This afternoon was my first full day at Sydney Film Festival this year. After an early-morning interview and a screening of Kris Swanberg’s Unexpected, I saw The Diary of a Teenage Girl. It was a last minute decision – I was originally going to see Villa Touma, but managed to hunt down a screener so switched screenings. I went into the film with essentially no prior knowledge – I knew it played Sundance, I knew Kristen Wiig and Alexander Skarsgård were in it, it was directed by a woman (Marielle Heller), presumably it was about a teenage girl.
Well, ten minutes into the film I was convinced I was going to love it. The opening line: “I had sex today. Hol-eee shit.” Dwight Twilley Band’s “Looking for the Magic” kicked in. (I confess, dear diary, I had to look up the title. It’s that song from You’re Next, though it took me pretty much the entirety of the film to remember that’s where I knew it from.) The film was funny and vibrant and confronting – we backtrack a little to learn that that teenage girl (named Minnie, played by Bel Powley, who’s twenty-something but looks convincingly fifteen) had sex with her mother’s boyfriend (the mother –Wiig, the boyfriend – Skarsgård). It was such a Sundance film – interspersed with Aline Kominsky/Robert Crumb-esque excursions into animation, over-exposed smoky cinematography, wry narration – but that’s not really a dirty word in my book. It reminded me a little of White Bird in a Blizzard, a little of Beginners, a little of Submarine (I only really like one of those films, but bear with me here).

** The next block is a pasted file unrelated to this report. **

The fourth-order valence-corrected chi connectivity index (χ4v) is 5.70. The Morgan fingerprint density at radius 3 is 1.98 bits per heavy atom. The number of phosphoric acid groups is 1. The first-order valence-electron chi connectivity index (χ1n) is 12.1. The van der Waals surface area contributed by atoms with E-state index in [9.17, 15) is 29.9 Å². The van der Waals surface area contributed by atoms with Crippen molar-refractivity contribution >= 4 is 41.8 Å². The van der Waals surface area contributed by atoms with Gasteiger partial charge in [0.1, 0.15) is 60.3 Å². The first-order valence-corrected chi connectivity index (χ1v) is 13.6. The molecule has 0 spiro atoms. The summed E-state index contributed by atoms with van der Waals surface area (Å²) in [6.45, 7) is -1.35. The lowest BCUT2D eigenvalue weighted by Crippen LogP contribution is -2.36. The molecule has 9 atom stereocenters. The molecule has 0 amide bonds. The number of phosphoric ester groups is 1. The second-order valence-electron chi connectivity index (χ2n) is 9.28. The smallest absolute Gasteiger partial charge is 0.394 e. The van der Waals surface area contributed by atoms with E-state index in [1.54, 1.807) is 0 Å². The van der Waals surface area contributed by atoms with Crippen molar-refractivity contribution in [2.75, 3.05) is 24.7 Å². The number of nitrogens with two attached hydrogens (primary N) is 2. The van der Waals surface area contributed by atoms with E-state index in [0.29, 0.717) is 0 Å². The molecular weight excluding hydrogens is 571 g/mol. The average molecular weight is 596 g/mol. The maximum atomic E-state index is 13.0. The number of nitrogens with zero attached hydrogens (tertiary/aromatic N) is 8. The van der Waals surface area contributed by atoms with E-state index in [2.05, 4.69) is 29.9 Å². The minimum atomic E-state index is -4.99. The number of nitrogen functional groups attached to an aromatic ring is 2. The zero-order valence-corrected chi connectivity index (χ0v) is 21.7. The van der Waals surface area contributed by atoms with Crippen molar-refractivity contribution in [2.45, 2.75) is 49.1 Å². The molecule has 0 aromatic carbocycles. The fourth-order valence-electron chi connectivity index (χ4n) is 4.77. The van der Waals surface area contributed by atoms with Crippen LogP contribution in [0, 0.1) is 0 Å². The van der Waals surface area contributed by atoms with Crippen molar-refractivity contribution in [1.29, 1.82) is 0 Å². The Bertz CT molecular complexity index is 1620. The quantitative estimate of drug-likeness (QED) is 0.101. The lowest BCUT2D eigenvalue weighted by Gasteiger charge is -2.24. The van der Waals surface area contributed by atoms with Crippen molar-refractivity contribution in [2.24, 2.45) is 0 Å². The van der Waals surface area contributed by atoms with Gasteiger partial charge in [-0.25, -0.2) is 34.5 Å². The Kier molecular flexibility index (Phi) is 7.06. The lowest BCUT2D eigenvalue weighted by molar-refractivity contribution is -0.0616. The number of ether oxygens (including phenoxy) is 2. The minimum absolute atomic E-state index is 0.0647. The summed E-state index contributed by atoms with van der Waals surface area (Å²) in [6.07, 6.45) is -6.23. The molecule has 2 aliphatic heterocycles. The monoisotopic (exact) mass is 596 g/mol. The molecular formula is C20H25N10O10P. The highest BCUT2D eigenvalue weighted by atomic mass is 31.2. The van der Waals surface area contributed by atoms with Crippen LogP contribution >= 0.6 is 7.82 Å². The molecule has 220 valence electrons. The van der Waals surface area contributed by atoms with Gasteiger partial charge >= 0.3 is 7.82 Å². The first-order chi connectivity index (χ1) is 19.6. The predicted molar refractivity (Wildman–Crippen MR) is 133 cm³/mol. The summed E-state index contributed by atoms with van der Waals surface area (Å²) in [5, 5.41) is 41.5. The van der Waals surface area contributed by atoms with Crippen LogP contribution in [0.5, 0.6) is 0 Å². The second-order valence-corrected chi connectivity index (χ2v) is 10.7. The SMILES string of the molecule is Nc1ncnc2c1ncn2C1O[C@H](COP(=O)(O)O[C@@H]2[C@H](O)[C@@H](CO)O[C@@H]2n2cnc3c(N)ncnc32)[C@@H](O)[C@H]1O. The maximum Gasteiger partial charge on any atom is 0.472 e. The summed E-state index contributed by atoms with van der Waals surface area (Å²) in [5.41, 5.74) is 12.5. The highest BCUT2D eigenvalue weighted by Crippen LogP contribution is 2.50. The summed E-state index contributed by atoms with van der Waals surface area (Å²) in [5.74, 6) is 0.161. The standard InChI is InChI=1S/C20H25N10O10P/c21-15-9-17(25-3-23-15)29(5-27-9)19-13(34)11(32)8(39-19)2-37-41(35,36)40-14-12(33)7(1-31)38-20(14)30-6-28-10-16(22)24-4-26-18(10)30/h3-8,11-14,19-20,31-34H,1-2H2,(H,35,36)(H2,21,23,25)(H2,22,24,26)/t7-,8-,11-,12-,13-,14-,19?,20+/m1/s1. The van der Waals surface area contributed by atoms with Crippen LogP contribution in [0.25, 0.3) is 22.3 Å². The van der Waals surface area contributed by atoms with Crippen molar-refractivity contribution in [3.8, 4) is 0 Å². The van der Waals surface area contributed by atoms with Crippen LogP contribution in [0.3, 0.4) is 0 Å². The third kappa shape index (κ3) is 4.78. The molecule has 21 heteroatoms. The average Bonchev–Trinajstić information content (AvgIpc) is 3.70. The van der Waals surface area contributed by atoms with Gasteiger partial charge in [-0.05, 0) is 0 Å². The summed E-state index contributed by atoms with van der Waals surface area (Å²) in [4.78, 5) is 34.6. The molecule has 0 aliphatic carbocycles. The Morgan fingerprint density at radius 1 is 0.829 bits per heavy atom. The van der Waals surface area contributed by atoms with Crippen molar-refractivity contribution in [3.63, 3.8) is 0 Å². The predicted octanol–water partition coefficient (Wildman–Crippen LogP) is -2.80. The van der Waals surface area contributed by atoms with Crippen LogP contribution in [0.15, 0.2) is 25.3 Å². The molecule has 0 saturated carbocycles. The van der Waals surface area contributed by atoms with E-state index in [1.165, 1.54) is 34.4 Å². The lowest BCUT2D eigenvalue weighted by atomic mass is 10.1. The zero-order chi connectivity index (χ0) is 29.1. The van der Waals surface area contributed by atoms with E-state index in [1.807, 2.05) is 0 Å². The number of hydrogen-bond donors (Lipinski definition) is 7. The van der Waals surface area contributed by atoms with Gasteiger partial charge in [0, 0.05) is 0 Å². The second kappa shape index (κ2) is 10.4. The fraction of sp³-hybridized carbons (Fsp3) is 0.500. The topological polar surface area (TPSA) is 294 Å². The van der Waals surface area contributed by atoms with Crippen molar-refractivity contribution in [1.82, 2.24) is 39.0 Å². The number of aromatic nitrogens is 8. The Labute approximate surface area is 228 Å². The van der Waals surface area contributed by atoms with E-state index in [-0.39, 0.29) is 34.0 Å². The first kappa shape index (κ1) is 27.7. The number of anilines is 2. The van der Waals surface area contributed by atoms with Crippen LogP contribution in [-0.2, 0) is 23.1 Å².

An hour later I wasn’t as sure. An hour of Minnie having lots of sex, doing lots of drugs, following the sexual-awakening-arc with dogged consistency. The film began to feel tired, bloated. Or, I dunno, maybe I was feeling tired and bloated after a restless night’s sleep (I certainly almost nodded off a couple times). My first ‘critical reaction’ (ugh, I know) was that the homogeneity of The Diary of the Teenage Girl was its downfall, dragging it towards a series of increasingly-indistinguishable sordid encounters – bathroom blowjobs, drug deals, that sorta thing – that fell somewhere between the first part of Nymphomanic and Young & Beautiful. But, I dunno. I don’t think that’s it.
The problem, dear diary, is the film’s relentless solipsism. Look, no question – Bel Powley is a revelation in this film. She’s fantastic, and I hope that the Sydney Film Fest program’s characterisation of her performance as “star-making” proves prophetic. But she’s so aggressively the centre of attention – and so aggressively self-obsessed (understandable for a teenager) – that we never really come to understand anyone in her circle. The only other person we come to understand is her mum’s lover, who’s basically an irredeemable dirtbag. Skarsgård is a convincing dirtbag, but let’s not fool ourselves into thinking that makes for an interesting character! Wiig’s role as Millie’s mum is rendered with unfortunate opacity, we learn nothing of Millie’s younger sister, and the sequence of men in Millie’s life – her mother’s ex-husband (a hilarious but broadly-drawn Christopher Meloni), the series of dudes she fucks – never hang around long enough to accumulate any characterisation.
So I didn’t love The Diary of the Teenage Girl, I’m afraid. I’ve seen better and worse films at the festival. I still liked it – there’s that whole Bel Powley thing I mentioned, plus it’s often crudely charming in its hand-made aesthetic – but the film promised by those first ten minutes – something fresh and funny and authentic – never quite eventuated.
Saturday 6th June, 2015